My research aims to address the following issues. (1) We proposed the first location-aware detection framework for single-shot detectors that can be integrated into any single-shot detectors. It boosts detection performance by calibrating the ranking process in NMS with localization scores. (2) To more effectively back-propagate gradients, we designed a super-class guided architecture that consists of a superclass branch (SCB) and a finer class branch (FCB). To further increase the effectiveness, the features from SCB with high-level information are fed to FCB to guide finer class predictions. (3) Recent works have shown 3D point cloud models are extremely vulnerable under adversarial attacks, which poses a serious threat to many critical applications like autonomous driving and robotic controls. To increase the robustness of CNN models on 3D point cloud models, we propose a family of robust structured declarative classifiers for point cloud classification, where the internal constrained optimization mechanism can effectively defend adversarial attacks through implicit gradients.


Christian Daniel - Dynamic Metasurface Grouping for IRS Optimization in Massive MIMO Communications

When & Where:

January 6, 2022 - 3:00 PM
246 Nichols Hall

Committee Members:

Erik Perrins, Chair
Taejoon Kim, Co-Chair
Morteza Hashemi

Abstract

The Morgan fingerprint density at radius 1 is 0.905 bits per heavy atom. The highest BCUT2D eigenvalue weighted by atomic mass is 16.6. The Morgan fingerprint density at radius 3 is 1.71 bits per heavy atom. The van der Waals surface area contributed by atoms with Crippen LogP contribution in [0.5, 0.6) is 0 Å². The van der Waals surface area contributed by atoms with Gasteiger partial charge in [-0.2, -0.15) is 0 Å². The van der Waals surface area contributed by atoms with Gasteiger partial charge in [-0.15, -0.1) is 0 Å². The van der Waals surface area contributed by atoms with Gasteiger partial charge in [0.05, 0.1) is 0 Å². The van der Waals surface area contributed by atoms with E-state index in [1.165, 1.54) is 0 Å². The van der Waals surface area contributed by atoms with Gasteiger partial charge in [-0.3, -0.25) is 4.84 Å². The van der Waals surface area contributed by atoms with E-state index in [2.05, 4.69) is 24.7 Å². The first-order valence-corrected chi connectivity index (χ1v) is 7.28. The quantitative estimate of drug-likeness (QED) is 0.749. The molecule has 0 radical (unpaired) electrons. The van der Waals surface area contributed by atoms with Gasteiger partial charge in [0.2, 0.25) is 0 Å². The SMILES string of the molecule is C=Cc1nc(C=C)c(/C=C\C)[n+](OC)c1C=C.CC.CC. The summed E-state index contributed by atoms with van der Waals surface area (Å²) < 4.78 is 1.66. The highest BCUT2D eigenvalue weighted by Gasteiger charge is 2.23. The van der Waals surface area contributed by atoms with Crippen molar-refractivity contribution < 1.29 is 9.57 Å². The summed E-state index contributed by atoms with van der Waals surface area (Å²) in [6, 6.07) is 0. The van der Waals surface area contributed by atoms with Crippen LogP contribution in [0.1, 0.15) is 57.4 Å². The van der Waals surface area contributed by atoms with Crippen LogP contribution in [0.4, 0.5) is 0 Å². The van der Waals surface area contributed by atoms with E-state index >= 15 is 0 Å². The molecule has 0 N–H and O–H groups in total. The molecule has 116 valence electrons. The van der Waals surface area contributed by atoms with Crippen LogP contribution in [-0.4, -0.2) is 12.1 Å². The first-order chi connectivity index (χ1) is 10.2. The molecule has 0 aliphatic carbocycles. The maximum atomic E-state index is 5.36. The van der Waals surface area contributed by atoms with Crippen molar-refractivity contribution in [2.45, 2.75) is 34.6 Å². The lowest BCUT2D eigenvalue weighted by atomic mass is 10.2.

Intelligent Reflecting Surfaces (IRSs) grant the ability to control what was once considered the uncontrollable part of wireless communications, the channel. These smart signal mirrors show promise to significantly improve the effective signal-to-noise-ratio (SNR) of cell-users when the line-of-sight (LOS) channel between the base station (BS) and user is blocked. IRSs use implementable optimized phase shifts that beamform a reflected signal around channel blockages, and because they are passive devices, they have the benefit of having low cost and low power consumption. Previous works have concluded that IRSs need several hundred elements to outperform relays. Unfortunately, overhead and complexity costs related to optimizing these devices limit their scope to single-input single-output (SISO) systems. With multiple-input multiple-output (MIMO) and Massive MIMO becoming crucial components to modern 5G and beyond networks, a way to mitigate these overhead costs and integrate IRS technology with the promising MIMO techniques is paramount for these devices to have a place within modern cell technologies. This thesis proposes an IRS element grouping scheme that greatly reduces the number of unique IRS phases that need to be calculated and sent to the IRS controller via the limited rate feedback channel and allows for the ideal number of groups to be obtained at the BS before data transmission. Three methods are proposed to design the phase shifts and element partitioning within our scheme to improve effective SNR in an IRS-aided system. In our simulations, it is shown that our best performing method is one that dynamically partitions the IRS elements into non- uniform groups based on information gathered from the reflected channel and then optimizes its phase shifts. This method successfully handles the overhead trade-off problem, and shows significant achievable rate improvement from previous works.